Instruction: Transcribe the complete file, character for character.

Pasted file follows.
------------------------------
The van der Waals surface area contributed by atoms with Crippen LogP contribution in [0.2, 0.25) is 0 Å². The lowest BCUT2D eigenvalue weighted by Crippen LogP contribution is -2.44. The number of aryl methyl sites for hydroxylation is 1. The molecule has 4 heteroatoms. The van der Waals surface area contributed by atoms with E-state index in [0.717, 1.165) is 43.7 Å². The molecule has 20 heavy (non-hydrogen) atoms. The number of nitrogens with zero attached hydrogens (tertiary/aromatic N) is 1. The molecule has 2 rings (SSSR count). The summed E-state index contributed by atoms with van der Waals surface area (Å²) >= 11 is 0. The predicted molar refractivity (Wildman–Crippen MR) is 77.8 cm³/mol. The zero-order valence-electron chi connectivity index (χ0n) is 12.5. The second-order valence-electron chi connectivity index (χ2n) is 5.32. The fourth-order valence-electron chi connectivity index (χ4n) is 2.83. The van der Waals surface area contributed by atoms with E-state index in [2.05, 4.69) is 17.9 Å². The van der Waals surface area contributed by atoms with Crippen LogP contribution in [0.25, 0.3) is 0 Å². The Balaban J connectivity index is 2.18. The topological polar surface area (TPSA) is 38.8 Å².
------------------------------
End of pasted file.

The van der Waals surface area contributed by atoms with Crippen LogP contribution in [0.2, 0.25) is 0 Å². The lowest BCUT2D eigenvalue weighted by Crippen LogP contribution is -2.44. The number of aryl methyl sites for hydroxylation is 1. The molecule has 4 heteroatoms. The van der Waals surface area contributed by atoms with E-state index in [0.717, 1.165) is 43.7 Å². The molecule has 20 heavy (non-hydrogen) atoms. The number of nitrogens with zero attached hydrogens (tertiary/aromatic N) is 1. The molecule has 2 rings (SSSR count). The summed E-state index contributed by atoms with van der Waals surface area (Å²) >= 11 is 0. The predicted molar refractivity (Wildman–Crippen MR) is 77.8 cm³/mol. The zero-order valence-electron chi connectivity index (χ0n) is 12.5. The second-order valence-electron chi connectivity index (χ2n) is 5.32. The fourth-order valence-electron chi connectivity index (χ4n) is 2.83. The van der Waals surface area contributed by atoms with E-state index in [2.05, 4.69) is 17.9 Å². The van der Waals surface area contributed by atoms with Crippen LogP contribution in [0.25, 0.3) is 0 Å². The Balaban J connectivity index is 2.18. The topological polar surface area (TPSA) is 38.8 Å².